Besides, it’s a total joy to be on location, with the men and women behind the brands, and learn how these complex products are made. We also love bringing the framing, lamination, fiberglass, cabinetry, plumbing, electrical, final finishing, and other production team members to light and giving them their due. Our first audience for a factory tour is always the crew.
The 2023 Factory Tour Tour
This article could not possibly cover the nineteen truck camper and gear factories, never mind the camper dealerships and other industry locations we visited. Most of the factory tours have already been chronicled in Truck Camper Magazine, although at least two factories (Rieco-Titan and Soaring Eagle Campers) have yet to be published, and another half dozen documented and photographed camper items remain on the docket. The factory tours in particular take several days to write and assemble and need to be spread out in our publishing schedule.
Just for fun, here are the truck camper and gear companies we visited in 2023, in chronological order: Capri Camper (Bluff Dale, Texas), Goal Zero (Salt Lake City, Utah), Rugged Mountain RV (Emmett, Idaho), Northwood Manufacturing (LaGrande, Oregon), Adventurer Manufacturing (Yakima, Washington), Cube Series (Redmond, Oregon), Torklift International (Royal City, Washington), Northern Lite (Kelowna, British Columbia), Bigfoot Industries (Armstrong, British Columbia), Overland Explorer Vehicles (Red Deer, Alberta), Hallmark RV (Fort Lupton, Colorado), Phoenix Campers (Commerce City, Colorado), Supertramp (Golden, Colorado), Northstar Campers (Cedar Rapids, Iowa), Rieco-Titan Products (Frankfort, Illinois), Soaring Eagle Campers (Wakarusa, Indiana), Skinny Guy Campers (Bristol, Indiana), Palomino RV (Colon, Michigan), Grumpy Bear Campers (Akron, Ohio), and Flex-Armor (Keystone Heights, Florida).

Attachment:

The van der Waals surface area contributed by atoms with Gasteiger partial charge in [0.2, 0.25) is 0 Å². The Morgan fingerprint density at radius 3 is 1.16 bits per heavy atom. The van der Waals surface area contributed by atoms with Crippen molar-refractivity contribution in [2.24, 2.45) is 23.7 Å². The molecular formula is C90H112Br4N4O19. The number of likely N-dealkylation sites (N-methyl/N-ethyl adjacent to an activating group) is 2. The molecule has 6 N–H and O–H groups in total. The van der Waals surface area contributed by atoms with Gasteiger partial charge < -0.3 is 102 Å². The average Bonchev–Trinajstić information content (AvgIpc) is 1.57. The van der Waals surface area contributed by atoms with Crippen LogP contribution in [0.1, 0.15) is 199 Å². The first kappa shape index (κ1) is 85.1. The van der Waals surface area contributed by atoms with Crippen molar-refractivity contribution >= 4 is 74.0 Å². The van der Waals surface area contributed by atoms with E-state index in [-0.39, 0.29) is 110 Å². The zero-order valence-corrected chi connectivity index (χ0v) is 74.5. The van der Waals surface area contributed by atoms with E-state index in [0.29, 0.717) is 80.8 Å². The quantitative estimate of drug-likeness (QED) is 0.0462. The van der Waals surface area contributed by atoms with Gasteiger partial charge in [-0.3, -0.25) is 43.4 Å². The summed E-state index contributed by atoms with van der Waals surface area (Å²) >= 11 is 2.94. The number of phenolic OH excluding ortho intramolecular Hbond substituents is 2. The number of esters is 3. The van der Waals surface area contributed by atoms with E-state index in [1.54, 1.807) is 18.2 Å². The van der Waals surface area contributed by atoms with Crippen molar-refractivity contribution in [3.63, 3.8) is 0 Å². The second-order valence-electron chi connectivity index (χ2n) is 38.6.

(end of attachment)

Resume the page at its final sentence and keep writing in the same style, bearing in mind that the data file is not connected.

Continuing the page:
For the factories we had visited before, the tours allowed us to get even more in tune with their manufacturing process, learn about changes to materials, equipment, and personnel, and talk to the leadership team about marketplace trends and where they’re taking their companies. Some industry leaders will pick our brains about current and upcoming camper designs or specific changes they’re considering. These conversations are off the record, but we are sure to relay what you, our readers, are telling us through surveys, social media, and emails, and in person.
We also take tons of photographs for Truck Camper Magazine and our own visual notes. We often refer back to our image library when researching articles, or just to verify something. Finally, we spend time in the freshly built campers on hand. This can be a casual walkthrough for models we are familiar with, or a multi-hour photoshoot for a unit we haven’t seen before or have difficulty finding in the field. The point is this; we take full advantage of being on location and stay for as long as needed. After all, we’re living in our camper in their parking lot.
Moochdocking? Nah. We’re Shopsquatting.
Some factories lock us behind their gate and leave us a key. Others have us park inside their building. A few take us home for the night to meet their families. We do as the Romans do and take the opportunity to learn as much as possible about the companies and the people behind them. All of it seasons and simmers into the writing ensuring our content hits the mark.
In addition to all of the above, we managed to take some time off from factories, expos, and driving and have some relaxed fun. That included visiting 10 National Parks in the United States and Canada: Mount Revelstoke, Glacier, Yoho, Banff, and Jasper in Canada, and Capitol Reef, Golden Spike, Yellowstone, Grand Teton, and Indiana Dunes in the United States.